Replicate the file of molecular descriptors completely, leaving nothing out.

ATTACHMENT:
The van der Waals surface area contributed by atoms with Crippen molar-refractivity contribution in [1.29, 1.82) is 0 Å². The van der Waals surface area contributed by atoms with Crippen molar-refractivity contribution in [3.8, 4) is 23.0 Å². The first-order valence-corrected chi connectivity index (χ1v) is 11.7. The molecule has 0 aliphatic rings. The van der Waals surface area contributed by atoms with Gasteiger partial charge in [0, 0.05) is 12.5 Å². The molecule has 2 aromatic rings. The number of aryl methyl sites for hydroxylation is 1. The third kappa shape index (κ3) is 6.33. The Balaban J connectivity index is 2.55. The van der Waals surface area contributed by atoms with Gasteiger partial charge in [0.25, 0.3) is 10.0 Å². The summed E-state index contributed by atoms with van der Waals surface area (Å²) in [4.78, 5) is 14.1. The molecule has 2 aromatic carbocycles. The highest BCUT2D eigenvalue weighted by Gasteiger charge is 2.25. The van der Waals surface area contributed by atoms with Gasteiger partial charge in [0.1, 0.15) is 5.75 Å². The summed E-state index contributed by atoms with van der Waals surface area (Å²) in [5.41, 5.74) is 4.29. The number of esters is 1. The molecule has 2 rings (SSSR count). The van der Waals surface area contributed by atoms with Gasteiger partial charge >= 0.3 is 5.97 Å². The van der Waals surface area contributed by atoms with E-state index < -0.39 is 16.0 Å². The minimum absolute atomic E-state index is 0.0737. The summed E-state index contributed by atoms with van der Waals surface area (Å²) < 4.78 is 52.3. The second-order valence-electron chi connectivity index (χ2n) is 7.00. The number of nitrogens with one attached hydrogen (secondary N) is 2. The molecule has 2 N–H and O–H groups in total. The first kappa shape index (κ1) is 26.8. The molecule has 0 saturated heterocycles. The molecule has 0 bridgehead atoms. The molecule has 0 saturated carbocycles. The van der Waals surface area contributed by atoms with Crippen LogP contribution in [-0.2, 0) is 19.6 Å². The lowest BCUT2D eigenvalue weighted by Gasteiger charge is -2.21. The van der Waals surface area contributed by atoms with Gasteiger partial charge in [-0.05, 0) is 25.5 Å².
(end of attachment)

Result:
The van der Waals surface area contributed by atoms with Crippen molar-refractivity contribution in [1.29, 1.82) is 0 Å². The van der Waals surface area contributed by atoms with Crippen molar-refractivity contribution in [3.8, 4) is 23.0 Å². The first-order valence-corrected chi connectivity index (χ1v) is 11.7. The molecule has 0 aliphatic rings. The van der Waals surface area contributed by atoms with Gasteiger partial charge in [0, 0.05) is 12.5 Å². The molecule has 2 aromatic rings. The number of aryl methyl sites for hydroxylation is 1. The third kappa shape index (κ3) is 6.33. The Balaban J connectivity index is 2.55. The van der Waals surface area contributed by atoms with Gasteiger partial charge in [0.25, 0.3) is 10.0 Å². The summed E-state index contributed by atoms with van der Waals surface area (Å²) in [4.78, 5) is 14.1. The molecule has 2 aromatic carbocycles. The highest BCUT2D eigenvalue weighted by Gasteiger charge is 2.25. The van der Waals surface area contributed by atoms with Gasteiger partial charge in [0.1, 0.15) is 5.75 Å². The summed E-state index contributed by atoms with van der Waals surface area (Å²) in [5.41, 5.74) is 4.29. The number of esters is 1. The molecule has 2 rings (SSSR count). The van der Waals surface area contributed by atoms with Gasteiger partial charge >= 0.3 is 5.97 Å². The van der Waals surface area contributed by atoms with E-state index < -0.39 is 16.0 Å². The minimum absolute atomic E-state index is 0.0737. The summed E-state index contributed by atoms with van der Waals surface area (Å²) < 4.78 is 52.3. The second-order valence-electron chi connectivity index (χ2n) is 7.00. The number of nitrogens with one attached hydrogen (secondary N) is 2. The molecule has 2 N–H and O–H groups in total. The first kappa shape index (κ1) is 26.8. The molecule has 0 saturated heterocycles. The molecule has 0 bridgehead atoms. The molecule has 0 saturated carbocycles. The van der Waals surface area contributed by atoms with Crippen LogP contribution in [-0.2, 0) is 19.6 Å². The lowest BCUT2D eigenvalue weighted by Gasteiger charge is -2.21. The van der Waals surface area contributed by atoms with Gasteiger partial charge in [-0.05, 0) is 25.5 Å².